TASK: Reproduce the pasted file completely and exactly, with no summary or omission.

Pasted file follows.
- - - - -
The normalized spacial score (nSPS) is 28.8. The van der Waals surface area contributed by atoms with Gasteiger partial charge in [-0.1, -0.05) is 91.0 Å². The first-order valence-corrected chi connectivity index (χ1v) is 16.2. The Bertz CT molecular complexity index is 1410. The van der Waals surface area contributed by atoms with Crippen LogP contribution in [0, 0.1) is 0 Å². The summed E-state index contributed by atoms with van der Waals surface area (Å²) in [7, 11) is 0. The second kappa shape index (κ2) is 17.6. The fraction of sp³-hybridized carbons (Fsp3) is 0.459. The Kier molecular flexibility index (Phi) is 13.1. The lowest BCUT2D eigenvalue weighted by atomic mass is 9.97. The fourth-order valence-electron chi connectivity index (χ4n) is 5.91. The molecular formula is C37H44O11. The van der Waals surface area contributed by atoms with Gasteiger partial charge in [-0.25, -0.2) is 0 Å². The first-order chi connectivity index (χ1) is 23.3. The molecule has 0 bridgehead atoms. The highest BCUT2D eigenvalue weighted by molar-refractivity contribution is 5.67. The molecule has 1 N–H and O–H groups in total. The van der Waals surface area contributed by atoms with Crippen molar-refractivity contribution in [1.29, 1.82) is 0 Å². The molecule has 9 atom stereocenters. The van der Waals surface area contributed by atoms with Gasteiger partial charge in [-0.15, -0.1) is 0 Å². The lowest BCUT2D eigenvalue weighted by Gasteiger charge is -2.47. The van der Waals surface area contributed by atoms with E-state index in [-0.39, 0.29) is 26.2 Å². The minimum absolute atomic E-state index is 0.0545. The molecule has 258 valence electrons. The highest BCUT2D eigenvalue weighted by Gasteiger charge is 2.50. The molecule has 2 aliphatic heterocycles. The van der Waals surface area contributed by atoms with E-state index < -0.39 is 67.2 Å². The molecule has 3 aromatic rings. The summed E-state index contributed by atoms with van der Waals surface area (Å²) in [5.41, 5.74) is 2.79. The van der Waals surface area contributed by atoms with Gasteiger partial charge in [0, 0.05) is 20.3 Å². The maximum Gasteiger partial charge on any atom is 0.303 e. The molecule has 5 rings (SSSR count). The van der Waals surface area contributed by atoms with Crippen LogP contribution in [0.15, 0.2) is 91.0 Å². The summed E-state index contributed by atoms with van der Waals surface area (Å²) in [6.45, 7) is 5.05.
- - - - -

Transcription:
The normalized spacial score (nSPS) is 28.8. The van der Waals surface area contributed by atoms with Gasteiger partial charge in [-0.1, -0.05) is 91.0 Å². The first-order valence-corrected chi connectivity index (χ1v) is 16.2. The Bertz CT molecular complexity index is 1410. The van der Waals surface area contributed by atoms with Crippen LogP contribution in [0, 0.1) is 0 Å². The summed E-state index contributed by atoms with van der Waals surface area (Å²) in [7, 11) is 0. The second kappa shape index (κ2) is 17.6. The fraction of sp³-hybridized carbons (Fsp3) is 0.459. The Kier molecular flexibility index (Phi) is 13.1. The lowest BCUT2D eigenvalue weighted by atomic mass is 9.97. The fourth-order valence-electron chi connectivity index (χ4n) is 5.91. The molecular formula is C37H44O11. The van der Waals surface area contributed by atoms with Gasteiger partial charge in [-0.25, -0.2) is 0 Å². The first-order chi connectivity index (χ1) is 23.3. The molecule has 0 bridgehead atoms. The highest BCUT2D eigenvalue weighted by molar-refractivity contribution is 5.67. The molecule has 1 N–H and O–H groups in total. The van der Waals surface area contributed by atoms with Crippen molar-refractivity contribution in [1.29, 1.82) is 0 Å². The molecule has 9 atom stereocenters. The van der Waals surface area contributed by atoms with Gasteiger partial charge in [-0.15, -0.1) is 0 Å². The lowest BCUT2D eigenvalue weighted by Gasteiger charge is -2.47. The van der Waals surface area contributed by atoms with E-state index in [-0.39, 0.29) is 26.2 Å². The minimum absolute atomic E-state index is 0.0545. The molecule has 258 valence electrons. The highest BCUT2D eigenvalue weighted by Gasteiger charge is 2.50. The molecule has 2 aliphatic heterocycles. The van der Waals surface area contributed by atoms with E-state index < -0.39 is 67.2 Å². The molecule has 3 aromatic rings. The summed E-state index contributed by atoms with van der Waals surface area (Å²) in [5.41, 5.74) is 2.79. The van der Waals surface area contributed by atoms with Gasteiger partial charge in [0, 0.05) is 20.3 Å². The maximum Gasteiger partial charge on any atom is 0.303 e. The molecule has 5 rings (SSSR count). The van der Waals surface area contributed by atoms with Crippen LogP contribution in [0.15, 0.2) is 91.0 Å². The summed E-state index contributed by atoms with van der Waals surface area (Å²) in [6.45, 7) is 5.05.